Spending time with people who are not preoccupied with their bodies can improve your own eating habits and body image, according to researchers from the University of Waterloo.
In a new study, researchers examined how social interactions influence body image. They found that in addition to the previous findings that being around people preoccupied with their body image was detrimental, that spending time with people who were non-body focused had a positive impact.
"Our research suggests that social context has a meaningful impact on how we feel about our bodies in general and on a given day," said Kathryn Miller, Ph.D. candidate in clinical psychology at Waterloo. "Specifically, when others around us are not focused on their body it can be helpful to our own body image."
Miller conducted this study with Allison Kelly, a psychology professor in clinical psychology at Waterloo and former Waterloo undergraduate Elizabeth Stephen.
In the study, researchers asked 92 female undergraduate students aged 17 to 25 to complete a daily diary over seven consecutive days and reflected on their interactions with body focused and non-body focused people.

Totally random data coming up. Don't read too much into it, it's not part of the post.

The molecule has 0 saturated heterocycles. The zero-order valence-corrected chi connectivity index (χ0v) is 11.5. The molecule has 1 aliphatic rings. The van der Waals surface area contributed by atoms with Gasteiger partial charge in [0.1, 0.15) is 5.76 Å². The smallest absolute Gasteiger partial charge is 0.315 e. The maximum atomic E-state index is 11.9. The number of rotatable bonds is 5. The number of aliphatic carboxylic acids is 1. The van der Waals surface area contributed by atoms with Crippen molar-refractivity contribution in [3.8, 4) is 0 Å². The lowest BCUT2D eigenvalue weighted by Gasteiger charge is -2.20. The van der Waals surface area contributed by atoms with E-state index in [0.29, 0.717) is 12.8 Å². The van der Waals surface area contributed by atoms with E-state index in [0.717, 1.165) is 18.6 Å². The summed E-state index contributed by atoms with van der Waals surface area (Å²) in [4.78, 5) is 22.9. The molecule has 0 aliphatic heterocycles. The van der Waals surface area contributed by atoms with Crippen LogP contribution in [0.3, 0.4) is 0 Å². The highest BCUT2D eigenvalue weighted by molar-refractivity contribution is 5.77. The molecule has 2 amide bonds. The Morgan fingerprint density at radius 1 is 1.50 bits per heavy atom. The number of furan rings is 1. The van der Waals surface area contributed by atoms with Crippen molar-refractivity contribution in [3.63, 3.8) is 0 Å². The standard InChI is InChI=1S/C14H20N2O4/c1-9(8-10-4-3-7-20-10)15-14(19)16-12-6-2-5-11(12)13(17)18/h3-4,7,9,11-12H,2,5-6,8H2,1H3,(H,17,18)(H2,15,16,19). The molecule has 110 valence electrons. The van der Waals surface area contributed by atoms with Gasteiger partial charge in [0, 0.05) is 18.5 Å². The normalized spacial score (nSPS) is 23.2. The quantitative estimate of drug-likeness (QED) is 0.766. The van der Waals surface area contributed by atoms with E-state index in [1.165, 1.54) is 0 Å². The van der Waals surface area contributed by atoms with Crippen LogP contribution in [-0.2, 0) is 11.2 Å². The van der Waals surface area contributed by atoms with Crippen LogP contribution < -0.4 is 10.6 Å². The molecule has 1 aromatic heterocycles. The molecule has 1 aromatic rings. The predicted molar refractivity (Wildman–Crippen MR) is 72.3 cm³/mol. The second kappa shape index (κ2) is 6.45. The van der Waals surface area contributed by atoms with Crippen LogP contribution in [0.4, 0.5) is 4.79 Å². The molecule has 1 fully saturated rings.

The study measured participants' frequency of daily interactions with body focused and non-body focused others, their degree of body appreciation, meaning how much one values their body regardless of its size or shape, and body satisfaction, and whether they ate intuitively in alignment with their hunger and cravings rather than fixating on their dietary and weight goals.
"Body dissatisfaction is ubiquitous and can take a huge toll on our mood, self-esteem, relationships, and even the activities we pursue," said Kelly. "It's important to realize that the people we spend time with actually influence our body image. If we are able to spend more time with people who are not preoccupied with their bodies, we can actually feel much better about our own bodies."
The researchers also found that spending more time with non-body focused individuals may be advantageous in protecting against disordered eating and promoting more intuitive eating.
"If more women try to focus less on their weight/shape, there may be a ripple effect shifting societal norms for women's body image in a positive direction," said Miller. "It's also important for women to know that they have an opportunity to positively impact those around them through how they relate to their own bodies."
The study appears in Body Image, an International Journal of Research.
More information: Kathryn Miller et al, Exposure to body focused and non-body focused others over a week: A preliminary investigation of their unique contributions to college women's eating and body image, Body Image (2018). DOI: 10.1016/j.bodyim.2018.12.003
Provided by University of Waterloo